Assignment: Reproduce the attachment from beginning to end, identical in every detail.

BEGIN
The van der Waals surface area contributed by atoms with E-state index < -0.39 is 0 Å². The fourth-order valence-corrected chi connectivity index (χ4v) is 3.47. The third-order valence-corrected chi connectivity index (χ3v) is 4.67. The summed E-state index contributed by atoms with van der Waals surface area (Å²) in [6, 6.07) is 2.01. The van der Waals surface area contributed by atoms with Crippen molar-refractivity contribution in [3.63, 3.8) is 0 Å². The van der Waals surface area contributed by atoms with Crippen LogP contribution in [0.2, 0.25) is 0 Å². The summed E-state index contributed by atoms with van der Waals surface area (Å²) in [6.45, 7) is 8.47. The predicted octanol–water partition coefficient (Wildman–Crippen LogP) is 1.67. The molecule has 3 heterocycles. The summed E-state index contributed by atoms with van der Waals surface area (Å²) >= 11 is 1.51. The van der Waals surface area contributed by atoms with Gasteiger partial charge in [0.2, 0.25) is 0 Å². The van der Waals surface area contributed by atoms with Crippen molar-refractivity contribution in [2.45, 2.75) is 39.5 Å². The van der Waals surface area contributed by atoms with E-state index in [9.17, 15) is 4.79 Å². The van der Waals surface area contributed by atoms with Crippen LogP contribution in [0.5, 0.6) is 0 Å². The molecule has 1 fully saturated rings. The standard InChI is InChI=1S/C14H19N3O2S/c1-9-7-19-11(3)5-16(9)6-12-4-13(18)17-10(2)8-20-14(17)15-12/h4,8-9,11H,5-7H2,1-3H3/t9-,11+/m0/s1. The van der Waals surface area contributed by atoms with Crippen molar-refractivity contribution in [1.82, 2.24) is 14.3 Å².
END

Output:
The van der Waals surface area contributed by atoms with E-state index < -0.39 is 0 Å². The fourth-order valence-corrected chi connectivity index (χ4v) is 3.47. The third-order valence-corrected chi connectivity index (χ3v) is 4.67. The summed E-state index contributed by atoms with van der Waals surface area (Å²) in [6, 6.07) is 2.01. The van der Waals surface area contributed by atoms with Crippen molar-refractivity contribution in [3.63, 3.8) is 0 Å². The van der Waals surface area contributed by atoms with Crippen LogP contribution in [0.2, 0.25) is 0 Å². The summed E-state index contributed by atoms with van der Waals surface area (Å²) in [6.45, 7) is 8.47. The predicted octanol–water partition coefficient (Wildman–Crippen LogP) is 1.67. The molecule has 3 heterocycles. The summed E-state index contributed by atoms with van der Waals surface area (Å²) >= 11 is 1.51. The van der Waals surface area contributed by atoms with Gasteiger partial charge in [0.2, 0.25) is 0 Å². The van der Waals surface area contributed by atoms with Crippen molar-refractivity contribution in [2.45, 2.75) is 39.5 Å². The van der Waals surface area contributed by atoms with E-state index in [9.17, 15) is 4.79 Å². The van der Waals surface area contributed by atoms with Crippen LogP contribution in [0.5, 0.6) is 0 Å². The molecule has 1 fully saturated rings. The standard InChI is InChI=1S/C14H19N3O2S/c1-9-7-19-11(3)5-16(9)6-12-4-13(18)17-10(2)8-20-14(17)15-12/h4,8-9,11H,5-7H2,1-3H3/t9-,11+/m0/s1. The van der Waals surface area contributed by atoms with Crippen molar-refractivity contribution in [1.82, 2.24) is 14.3 Å².